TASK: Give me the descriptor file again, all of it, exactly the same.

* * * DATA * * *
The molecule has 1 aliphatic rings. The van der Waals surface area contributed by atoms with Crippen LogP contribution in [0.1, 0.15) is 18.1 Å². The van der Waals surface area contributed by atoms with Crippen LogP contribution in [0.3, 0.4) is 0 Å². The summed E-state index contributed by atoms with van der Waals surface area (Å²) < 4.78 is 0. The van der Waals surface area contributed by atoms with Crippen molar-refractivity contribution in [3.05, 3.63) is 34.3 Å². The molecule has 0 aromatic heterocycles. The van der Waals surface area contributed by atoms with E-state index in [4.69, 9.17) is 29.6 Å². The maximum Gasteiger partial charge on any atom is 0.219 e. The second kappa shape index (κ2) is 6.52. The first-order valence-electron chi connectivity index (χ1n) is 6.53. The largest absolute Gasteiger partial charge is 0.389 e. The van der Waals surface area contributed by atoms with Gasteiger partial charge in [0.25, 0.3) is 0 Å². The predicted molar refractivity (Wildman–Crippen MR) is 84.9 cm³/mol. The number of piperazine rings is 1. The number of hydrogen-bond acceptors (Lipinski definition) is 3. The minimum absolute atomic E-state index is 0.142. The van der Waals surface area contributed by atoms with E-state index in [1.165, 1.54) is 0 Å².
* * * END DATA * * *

The molecule has 1 aliphatic rings. The van der Waals surface area contributed by atoms with Crippen LogP contribution in [0.1, 0.15) is 18.1 Å². The van der Waals surface area contributed by atoms with Crippen LogP contribution in [0.3, 0.4) is 0 Å². The summed E-state index contributed by atoms with van der Waals surface area (Å²) < 4.78 is 0. The van der Waals surface area contributed by atoms with Crippen molar-refractivity contribution in [3.05, 3.63) is 34.3 Å². The molecule has 0 aromatic heterocycles. The van der Waals surface area contributed by atoms with E-state index in [4.69, 9.17) is 29.6 Å². The maximum Gasteiger partial charge on any atom is 0.219 e. The second kappa shape index (κ2) is 6.52. The first-order valence-electron chi connectivity index (χ1n) is 6.53. The largest absolute Gasteiger partial charge is 0.389 e. The van der Waals surface area contributed by atoms with Gasteiger partial charge in [0.25, 0.3) is 0 Å². The predicted molar refractivity (Wildman–Crippen MR) is 84.9 cm³/mol. The number of piperazine rings is 1. The number of hydrogen-bond acceptors (Lipinski definition) is 3. The minimum absolute atomic E-state index is 0.142. The van der Waals surface area contributed by atoms with E-state index in [1.165, 1.54) is 0 Å².